John David Mercer-USA TODAY Sports

Wrestling officials implement significant rules changes at Moscow meeting


FILA, wrestling’s governing body, is spending the weekend in Moscow cleaning house before an upcoming IOC vote will determine if they end up on the 2020 Olympics schedule. And apparently the meeting has been productive.

On Saturday, acting president Nenad Lalovic, who took over after the forced resignation of president Raphael Martinetti, was officially elected to the position by an extraordinary congress. The FILA bureau also discussed many rules changes that will make the sport more attractive to the IOC.

Significant shifts by FILA Saturday include changing the round format from three two-minute periods to two three-minute periods, and changing to a cumulative scoring system rather than a system where a wrestler has to outscore their opponent in two-out-of-three rounds.

“Cumulative score incentivizes the wrestlers to score more often and consistently…” FILA vice president Stan Dziedzic told the Associated Press Saturday.

“The total score is easier for the spectators to understand. It’s difficult for a spectator, not to mention the athletes, when one wrestler wins the first period 5-0, loses the next two periods 1-0 and loses the match.

“The common view was that two minutes was not sufficient time to execute the requisite tactics and strategies to provide an exciting match. What’s more, it deprives the viewing audience of witnessing the will of the wrestler.”

Another rule penalizes passive wrestlers who may be avoiding contact when they’re in the lead, first with a warning, and then, on second offense, with the mandate they score a point within thirty seconds. Otherwise their opponent is awarded a point. Dziedzic said this is a way to incentivize wrestlers to take more risks in the ring, which will likely make wrestling more entertaining to novice fans.

Many wondered if such significant changes could be adapted immediately. But FILA seems to be open to expediting the process if it means strengthening their position before the IOC executive board chooses which three candidate sports will be voted on by the full membership this September.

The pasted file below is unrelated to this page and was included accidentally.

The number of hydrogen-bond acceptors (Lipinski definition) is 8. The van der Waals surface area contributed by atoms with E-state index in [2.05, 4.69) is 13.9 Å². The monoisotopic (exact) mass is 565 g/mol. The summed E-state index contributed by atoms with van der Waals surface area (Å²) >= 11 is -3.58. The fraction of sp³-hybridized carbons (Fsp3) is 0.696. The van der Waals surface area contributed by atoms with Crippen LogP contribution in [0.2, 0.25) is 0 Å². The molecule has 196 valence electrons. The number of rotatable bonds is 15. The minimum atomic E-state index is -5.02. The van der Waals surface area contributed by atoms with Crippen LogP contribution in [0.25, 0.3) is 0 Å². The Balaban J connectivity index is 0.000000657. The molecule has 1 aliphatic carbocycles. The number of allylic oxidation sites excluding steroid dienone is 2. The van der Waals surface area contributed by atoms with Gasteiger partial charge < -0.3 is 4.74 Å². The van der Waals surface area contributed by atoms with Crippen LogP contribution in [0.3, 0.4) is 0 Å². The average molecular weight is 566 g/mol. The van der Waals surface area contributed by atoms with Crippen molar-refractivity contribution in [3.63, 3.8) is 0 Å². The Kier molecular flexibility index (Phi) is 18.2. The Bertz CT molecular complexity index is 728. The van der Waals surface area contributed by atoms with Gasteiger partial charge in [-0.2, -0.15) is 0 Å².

No word on FILA giving women a stronger voice in the organization, but those changes are also expected to happen before the IOC votes later this month.

BuzzFeed scares Olympians with a live turkey

Buzzfeed Turkey
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In honor of Thanksgiving, our friends at BuzzFeed decided to surprise several Olympians with a live turkey.

Watch your favorite Olympians practice their turkey calls, and even take selfies with the bird:

Athletes featured in the video:

Tori Bowie (Track & Field)

Matt Centrowitz (Track & Field)

Dawn Harper-Nelson (Track & Field)

Jenny Simpson (Track & Field)

Katelin Snyder (Rowing)

MORE: NBC Olympics Thanksgiving Rio promo

Bobsled Olympic medalist Steve Langton retires

SOCHI, RUSSIA - FEBRUARY 03:  (BROADCAST-OUT)  Steve Langton of the United States Bobsled team poses for a portrait ahead of the Sochi 2014 Winter Olympics on February 3, 2014 in Sochi, Russia.  (Photo by Scott Halleran/Getty Images)
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Steve Langton, who was described by driver Steven Holcomb as the “best push athlete in the world,” announced his retirement today.

A collegiate sprinter and jumper at Northeastern University, Langton decided to try bobsledding after watching the 2006 Winter Olympics. He filled out an online athlete resume, and, by the 2010 Games, he was an Olympian.

At the Sochi 2014 Games, Langton teamed with Holcomb to win a bronze medal in the two-man race. It was the first Olympic medal in the event by American sled since 1952. He claimed another bronze medal as a member of Holcomb’s four-man “Night Train.”

“In Sochi I competed on the world’s biggest stage, I won two medals for my country and I did so along not only the best teammates but best friends anyone could ever ask for,” Langton told USA Bobsled.

Langton, who has a 62-inch standing box jump and can squat more than 500 pounds, was described by Men’s Health as “the most powerful winter Olympian” in the lead-up to 2014 Games.

“[Langton’s] work ethic and discipline rubbed off on the other athletes and made everyone better,” said USA Bobsled & Skeleton Chief Executive Officer Darrin Steele. “I have no doubt that he’ll find success in the next chapter of his life as well.”

Langton appeared on “The Amazing Race” in 2015 with his girlfriend, Aly Dudek, an Olympic short track speedskater.

None of the push athletes on the current U.S. roster have Olympic experience. Holcomb will compete in the World Cup opener this Saturday with Sam McGuffie, a former University of Michigan football player. The race will be McGuffie’s World Cup debut.